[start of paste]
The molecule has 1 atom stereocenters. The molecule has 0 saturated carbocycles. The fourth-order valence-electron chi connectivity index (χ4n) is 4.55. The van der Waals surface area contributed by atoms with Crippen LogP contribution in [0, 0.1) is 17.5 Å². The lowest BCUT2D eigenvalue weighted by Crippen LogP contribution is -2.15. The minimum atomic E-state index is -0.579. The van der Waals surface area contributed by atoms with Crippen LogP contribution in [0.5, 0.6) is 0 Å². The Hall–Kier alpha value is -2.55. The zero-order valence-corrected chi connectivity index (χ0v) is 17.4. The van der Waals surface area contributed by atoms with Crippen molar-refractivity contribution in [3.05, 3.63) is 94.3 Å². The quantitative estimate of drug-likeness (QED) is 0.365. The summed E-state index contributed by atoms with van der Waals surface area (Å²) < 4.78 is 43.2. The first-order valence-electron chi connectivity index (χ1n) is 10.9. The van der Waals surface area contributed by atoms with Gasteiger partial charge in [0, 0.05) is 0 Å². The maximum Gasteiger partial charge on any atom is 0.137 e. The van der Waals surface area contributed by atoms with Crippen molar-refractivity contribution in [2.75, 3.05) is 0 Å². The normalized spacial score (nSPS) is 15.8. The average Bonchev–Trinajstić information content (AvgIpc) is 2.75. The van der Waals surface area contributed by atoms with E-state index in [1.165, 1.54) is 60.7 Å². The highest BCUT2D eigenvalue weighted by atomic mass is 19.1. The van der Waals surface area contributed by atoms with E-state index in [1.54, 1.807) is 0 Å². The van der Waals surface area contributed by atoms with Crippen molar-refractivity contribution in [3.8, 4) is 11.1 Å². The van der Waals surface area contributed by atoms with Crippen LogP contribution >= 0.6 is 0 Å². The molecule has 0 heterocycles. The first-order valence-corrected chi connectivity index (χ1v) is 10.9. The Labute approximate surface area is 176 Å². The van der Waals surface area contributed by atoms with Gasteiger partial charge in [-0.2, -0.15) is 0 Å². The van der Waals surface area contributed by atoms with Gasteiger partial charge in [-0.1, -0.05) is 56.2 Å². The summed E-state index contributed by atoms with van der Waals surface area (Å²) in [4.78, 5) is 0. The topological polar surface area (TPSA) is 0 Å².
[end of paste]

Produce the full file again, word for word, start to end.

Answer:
The molecule has 1 atom stereocenters. The molecule has 0 saturated carbocycles. The fourth-order valence-electron chi connectivity index (χ4n) is 4.55. The van der Waals surface area contributed by atoms with Crippen LogP contribution in [0, 0.1) is 17.5 Å². The lowest BCUT2D eigenvalue weighted by Crippen LogP contribution is -2.15. The minimum atomic E-state index is -0.579. The van der Waals surface area contributed by atoms with Crippen LogP contribution in [0.5, 0.6) is 0 Å². The Hall–Kier alpha value is -2.55. The zero-order valence-corrected chi connectivity index (χ0v) is 17.4. The van der Waals surface area contributed by atoms with Crippen molar-refractivity contribution in [3.05, 3.63) is 94.3 Å². The quantitative estimate of drug-likeness (QED) is 0.365. The summed E-state index contributed by atoms with van der Waals surface area (Å²) < 4.78 is 43.2. The first-order valence-electron chi connectivity index (χ1n) is 10.9. The van der Waals surface area contributed by atoms with Gasteiger partial charge in [0, 0.05) is 0 Å². The maximum Gasteiger partial charge on any atom is 0.137 e. The van der Waals surface area contributed by atoms with Crippen molar-refractivity contribution in [2.75, 3.05) is 0 Å². The normalized spacial score (nSPS) is 15.8. The average Bonchev–Trinajstić information content (AvgIpc) is 2.75. The van der Waals surface area contributed by atoms with E-state index in [1.165, 1.54) is 60.7 Å². The highest BCUT2D eigenvalue weighted by atomic mass is 19.1. The van der Waals surface area contributed by atoms with E-state index in [1.54, 1.807) is 0 Å². The van der Waals surface area contributed by atoms with Crippen molar-refractivity contribution in [3.8, 4) is 11.1 Å². The van der Waals surface area contributed by atoms with Crippen LogP contribution >= 0.6 is 0 Å². The molecule has 0 heterocycles. The first-order valence-corrected chi connectivity index (χ1v) is 10.9. The Labute approximate surface area is 176 Å². The van der Waals surface area contributed by atoms with Gasteiger partial charge in [-0.2, -0.15) is 0 Å². The van der Waals surface area contributed by atoms with Gasteiger partial charge in [-0.1, -0.05) is 56.2 Å². The summed E-state index contributed by atoms with van der Waals surface area (Å²) in [4.78, 5) is 0. The topological polar surface area (TPSA) is 0 Å².